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Google Home is official: enhanced search, smarthome integration, all for $129
Today at Google’s October 8th event, the search giant finally formally unveiled their answer to Amazon Echo, Google Home. It will cost you $129, and it’s available for pre-order starting today from the Google Store, Best Buy, Walmart, and Target. It ships and will be available in retail stores on November 4. It also comes with a free 6-month trial to YouTube Red, meaning you get access to Google Play Music All Access as well.
For those not in the know, Amazon kind of snagged themselves an unexpected success with Amazon Echo. The home companion housed a friendly and helpful AI companion by the name of Alexa, and although the product was expected to only appeal to a niche audience, it soon found a home in the market at large. Now Google wants in on that action.
Originally announced at Google I/O 2016, Home promises to be everything that Echo is and more. Although Google has put a lot of legwork into making their AI companions more relatable, the fact that they’re still calling it “Assistant” instead of giving it a name like Siri or Alexa is a little bit of an indicator that there may still be room for improvement in the humanizing department.
But names aside, we’ve already gotten a taste of Google Assistant through Allo. Indeed, many users believed that this might have been the most polished aspect of the app, which for many still feels like it’s missing major features. Assistant has proven to be an incredibly powerful companion – perhaps the best we’ve seen – so Home could just give Echo a run for its money.
Originally announced at Google I/O 2016, Home promises to be everything that Echo is and more.
With Google Home, you’ll be able to control your smarthome, access media, get answers to questions fielded on the fly, and interact with Google Cast technology. Indeed, the beating heart of Google Home is essentially a souped up Chromecast device given robust speakers and a microphone.
The strongest thing Google has going for it in this market is raw information. Sure, Amazon knows a lot about its users and has access to a lot of data that they can use to make their assistant effective, that doesn’t hold a candle to the kind of information that Google has accrued during its stead as the world’s go-to search engine.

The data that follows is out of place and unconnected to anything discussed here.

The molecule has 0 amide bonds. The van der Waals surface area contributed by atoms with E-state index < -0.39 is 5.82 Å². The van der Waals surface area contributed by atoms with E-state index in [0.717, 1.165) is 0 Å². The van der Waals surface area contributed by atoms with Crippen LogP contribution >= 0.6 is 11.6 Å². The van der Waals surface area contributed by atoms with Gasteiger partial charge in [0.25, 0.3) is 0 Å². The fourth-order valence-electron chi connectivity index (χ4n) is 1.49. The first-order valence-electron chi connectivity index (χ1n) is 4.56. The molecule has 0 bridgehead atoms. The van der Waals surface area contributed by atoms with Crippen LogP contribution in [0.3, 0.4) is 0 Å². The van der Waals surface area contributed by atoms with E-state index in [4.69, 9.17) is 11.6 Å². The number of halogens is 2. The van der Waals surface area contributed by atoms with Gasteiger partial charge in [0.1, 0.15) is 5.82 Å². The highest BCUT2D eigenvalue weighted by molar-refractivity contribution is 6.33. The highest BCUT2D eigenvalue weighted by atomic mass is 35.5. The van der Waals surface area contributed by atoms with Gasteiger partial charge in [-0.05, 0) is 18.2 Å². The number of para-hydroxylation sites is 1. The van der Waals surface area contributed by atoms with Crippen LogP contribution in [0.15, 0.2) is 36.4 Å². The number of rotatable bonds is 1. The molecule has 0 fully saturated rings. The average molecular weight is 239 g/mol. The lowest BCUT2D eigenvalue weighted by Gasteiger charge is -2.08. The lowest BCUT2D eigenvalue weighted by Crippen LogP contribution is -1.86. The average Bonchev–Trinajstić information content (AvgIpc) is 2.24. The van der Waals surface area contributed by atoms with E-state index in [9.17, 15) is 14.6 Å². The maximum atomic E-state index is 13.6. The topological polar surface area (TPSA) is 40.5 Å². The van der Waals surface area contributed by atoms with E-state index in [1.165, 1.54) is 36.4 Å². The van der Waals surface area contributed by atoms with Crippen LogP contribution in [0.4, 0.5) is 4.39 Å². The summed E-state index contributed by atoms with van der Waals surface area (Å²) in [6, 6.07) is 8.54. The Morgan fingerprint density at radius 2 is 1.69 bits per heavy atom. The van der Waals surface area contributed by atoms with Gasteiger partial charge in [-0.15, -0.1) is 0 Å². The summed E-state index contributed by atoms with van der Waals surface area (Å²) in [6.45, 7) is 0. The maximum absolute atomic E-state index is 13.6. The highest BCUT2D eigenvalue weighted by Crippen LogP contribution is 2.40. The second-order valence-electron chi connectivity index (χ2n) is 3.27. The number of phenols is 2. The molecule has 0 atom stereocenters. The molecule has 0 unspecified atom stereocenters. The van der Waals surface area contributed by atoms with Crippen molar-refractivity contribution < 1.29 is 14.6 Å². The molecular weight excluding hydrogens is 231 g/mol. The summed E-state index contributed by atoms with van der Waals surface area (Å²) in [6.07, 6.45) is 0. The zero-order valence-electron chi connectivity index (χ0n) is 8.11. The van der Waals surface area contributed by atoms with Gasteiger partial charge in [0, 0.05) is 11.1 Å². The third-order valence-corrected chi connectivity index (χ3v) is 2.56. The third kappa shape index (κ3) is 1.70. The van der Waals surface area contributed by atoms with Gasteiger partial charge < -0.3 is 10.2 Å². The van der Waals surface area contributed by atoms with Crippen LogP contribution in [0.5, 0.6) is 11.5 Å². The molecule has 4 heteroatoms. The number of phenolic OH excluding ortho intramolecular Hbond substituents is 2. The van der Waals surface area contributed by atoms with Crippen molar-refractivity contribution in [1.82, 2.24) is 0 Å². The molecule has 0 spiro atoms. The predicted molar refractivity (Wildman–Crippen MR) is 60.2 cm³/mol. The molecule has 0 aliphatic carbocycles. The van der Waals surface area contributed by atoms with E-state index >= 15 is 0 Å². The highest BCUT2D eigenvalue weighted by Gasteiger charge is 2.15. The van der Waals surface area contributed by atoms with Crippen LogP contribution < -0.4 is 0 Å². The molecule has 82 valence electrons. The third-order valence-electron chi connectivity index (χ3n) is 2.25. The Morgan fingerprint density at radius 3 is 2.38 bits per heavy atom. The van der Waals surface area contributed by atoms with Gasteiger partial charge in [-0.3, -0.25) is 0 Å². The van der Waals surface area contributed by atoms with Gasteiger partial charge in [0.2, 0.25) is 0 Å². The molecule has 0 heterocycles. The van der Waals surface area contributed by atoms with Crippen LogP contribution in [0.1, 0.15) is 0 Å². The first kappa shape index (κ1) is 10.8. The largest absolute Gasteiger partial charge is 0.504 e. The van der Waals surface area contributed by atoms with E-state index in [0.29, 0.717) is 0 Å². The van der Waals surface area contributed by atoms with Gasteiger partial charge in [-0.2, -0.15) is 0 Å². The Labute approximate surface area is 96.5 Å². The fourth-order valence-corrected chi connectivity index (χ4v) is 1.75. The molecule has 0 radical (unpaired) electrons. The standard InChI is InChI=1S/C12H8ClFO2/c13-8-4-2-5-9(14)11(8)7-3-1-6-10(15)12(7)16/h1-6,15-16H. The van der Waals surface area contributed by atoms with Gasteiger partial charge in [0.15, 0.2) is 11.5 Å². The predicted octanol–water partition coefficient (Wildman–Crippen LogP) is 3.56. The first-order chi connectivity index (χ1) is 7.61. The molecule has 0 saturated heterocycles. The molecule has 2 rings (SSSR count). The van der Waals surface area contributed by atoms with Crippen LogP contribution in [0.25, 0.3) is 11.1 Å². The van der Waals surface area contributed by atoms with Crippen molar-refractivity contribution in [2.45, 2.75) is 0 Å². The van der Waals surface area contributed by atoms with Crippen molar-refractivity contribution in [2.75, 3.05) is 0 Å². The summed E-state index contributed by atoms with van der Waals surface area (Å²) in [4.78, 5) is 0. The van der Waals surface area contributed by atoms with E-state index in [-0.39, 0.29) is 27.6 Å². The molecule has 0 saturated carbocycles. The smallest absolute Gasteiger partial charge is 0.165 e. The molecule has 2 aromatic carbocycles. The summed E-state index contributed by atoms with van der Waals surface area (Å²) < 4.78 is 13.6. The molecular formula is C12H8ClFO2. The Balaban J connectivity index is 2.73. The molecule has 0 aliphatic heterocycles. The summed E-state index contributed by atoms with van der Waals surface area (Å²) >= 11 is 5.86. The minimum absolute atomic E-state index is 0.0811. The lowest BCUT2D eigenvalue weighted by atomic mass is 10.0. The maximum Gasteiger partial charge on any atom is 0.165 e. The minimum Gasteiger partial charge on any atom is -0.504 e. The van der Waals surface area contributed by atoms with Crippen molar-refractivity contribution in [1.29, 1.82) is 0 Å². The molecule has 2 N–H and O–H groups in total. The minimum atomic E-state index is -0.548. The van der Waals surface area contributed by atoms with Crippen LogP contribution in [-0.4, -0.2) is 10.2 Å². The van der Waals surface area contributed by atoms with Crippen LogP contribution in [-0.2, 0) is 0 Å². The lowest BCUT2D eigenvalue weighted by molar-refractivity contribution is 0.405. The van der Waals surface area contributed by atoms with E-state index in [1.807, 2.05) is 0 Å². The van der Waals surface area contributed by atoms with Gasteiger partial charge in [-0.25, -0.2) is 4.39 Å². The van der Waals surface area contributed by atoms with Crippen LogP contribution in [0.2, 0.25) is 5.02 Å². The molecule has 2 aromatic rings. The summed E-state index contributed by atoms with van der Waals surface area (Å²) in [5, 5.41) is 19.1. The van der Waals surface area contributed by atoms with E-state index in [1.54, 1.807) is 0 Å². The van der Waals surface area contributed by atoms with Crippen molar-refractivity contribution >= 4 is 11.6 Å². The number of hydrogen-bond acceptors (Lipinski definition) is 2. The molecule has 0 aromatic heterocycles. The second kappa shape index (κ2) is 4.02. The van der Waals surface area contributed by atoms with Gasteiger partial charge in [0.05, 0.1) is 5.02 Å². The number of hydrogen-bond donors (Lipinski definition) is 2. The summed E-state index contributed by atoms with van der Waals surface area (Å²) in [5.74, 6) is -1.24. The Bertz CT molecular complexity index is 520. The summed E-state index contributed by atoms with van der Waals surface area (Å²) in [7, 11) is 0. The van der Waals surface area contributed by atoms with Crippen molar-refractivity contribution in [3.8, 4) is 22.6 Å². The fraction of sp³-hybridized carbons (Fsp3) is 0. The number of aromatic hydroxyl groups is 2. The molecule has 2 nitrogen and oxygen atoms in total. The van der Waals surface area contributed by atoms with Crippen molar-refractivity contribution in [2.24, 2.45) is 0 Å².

For instance, you’ll be able to find songs through voice commands, even if you don’t remember the name of the song. You might try “Play that Shakira song from Zootopia,” and Assistant will be able to determine, through context, that you’re looking for “Try Everything,” and it will start playing it on the music service that you use most frequently.
Assistant also remembers subjects, so interacting with it is more conversational. You may ask what Adele’s real name is, and then ask, “How many Grammys has she won?” Google Home will remember that you’re talking about Adele even though you didn’t Assistant her name in the second question. What’s more is that Assistant will access resources beyond basic search results, such as Wikipedia content, to give you the most detailed and relevant information possible.
Home also integrates with Nest, IFTTT, SmartThings, and Philips HUE. Google says they’re actively expanding the number of smarthome services that are supported by the device. The base is also interchangeable, so you can swap it out to match the aesthetic of your home.
As an added perk, Home also features a daily briefing feature that consults your calendar and is able to give you a rundown of your schedule in the morning. Just say, “OK Google, what does my day look like?”
Google believes that the future of technology is going to be conversational, and Home is out to prove that perspective. But what do you think of Google’s new home companion? Sound off with your take in the comments below!